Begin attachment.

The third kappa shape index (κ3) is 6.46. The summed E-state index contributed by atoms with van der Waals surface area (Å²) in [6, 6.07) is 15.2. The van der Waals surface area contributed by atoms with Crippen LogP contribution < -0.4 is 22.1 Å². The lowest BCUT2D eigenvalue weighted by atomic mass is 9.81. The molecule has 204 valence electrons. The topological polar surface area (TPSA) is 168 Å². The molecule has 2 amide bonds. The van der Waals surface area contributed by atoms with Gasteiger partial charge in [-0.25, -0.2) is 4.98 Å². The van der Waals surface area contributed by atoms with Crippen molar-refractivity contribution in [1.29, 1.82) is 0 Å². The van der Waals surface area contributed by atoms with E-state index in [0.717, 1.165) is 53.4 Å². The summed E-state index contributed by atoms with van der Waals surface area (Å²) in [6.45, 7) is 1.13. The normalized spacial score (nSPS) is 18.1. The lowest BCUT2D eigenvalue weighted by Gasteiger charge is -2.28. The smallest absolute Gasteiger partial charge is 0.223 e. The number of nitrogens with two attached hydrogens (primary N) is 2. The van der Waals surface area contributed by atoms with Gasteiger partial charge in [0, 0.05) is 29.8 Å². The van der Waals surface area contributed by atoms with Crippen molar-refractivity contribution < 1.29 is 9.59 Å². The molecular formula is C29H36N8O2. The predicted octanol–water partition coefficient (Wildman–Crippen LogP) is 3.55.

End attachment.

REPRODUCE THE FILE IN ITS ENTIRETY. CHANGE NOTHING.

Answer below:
The third kappa shape index (κ3) is 6.46. The summed E-state index contributed by atoms with van der Waals surface area (Å²) in [6, 6.07) is 15.2. The van der Waals surface area contributed by atoms with Crippen LogP contribution < -0.4 is 22.1 Å². The lowest BCUT2D eigenvalue weighted by atomic mass is 9.81. The molecule has 204 valence electrons. The topological polar surface area (TPSA) is 168 Å². The molecule has 2 amide bonds. The van der Waals surface area contributed by atoms with Gasteiger partial charge in [-0.25, -0.2) is 4.98 Å². The van der Waals surface area contributed by atoms with Crippen molar-refractivity contribution in [1.29, 1.82) is 0 Å². The van der Waals surface area contributed by atoms with E-state index in [0.717, 1.165) is 53.4 Å². The summed E-state index contributed by atoms with van der Waals surface area (Å²) in [6.45, 7) is 1.13. The normalized spacial score (nSPS) is 18.1. The lowest BCUT2D eigenvalue weighted by Gasteiger charge is -2.28. The smallest absolute Gasteiger partial charge is 0.223 e. The number of nitrogens with two attached hydrogens (primary N) is 2. The van der Waals surface area contributed by atoms with Gasteiger partial charge in [0, 0.05) is 29.8 Å². The van der Waals surface area contributed by atoms with Crippen molar-refractivity contribution < 1.29 is 9.59 Å². The molecular formula is C29H36N8O2. The predicted octanol–water partition coefficient (Wildman–Crippen LogP) is 3.55.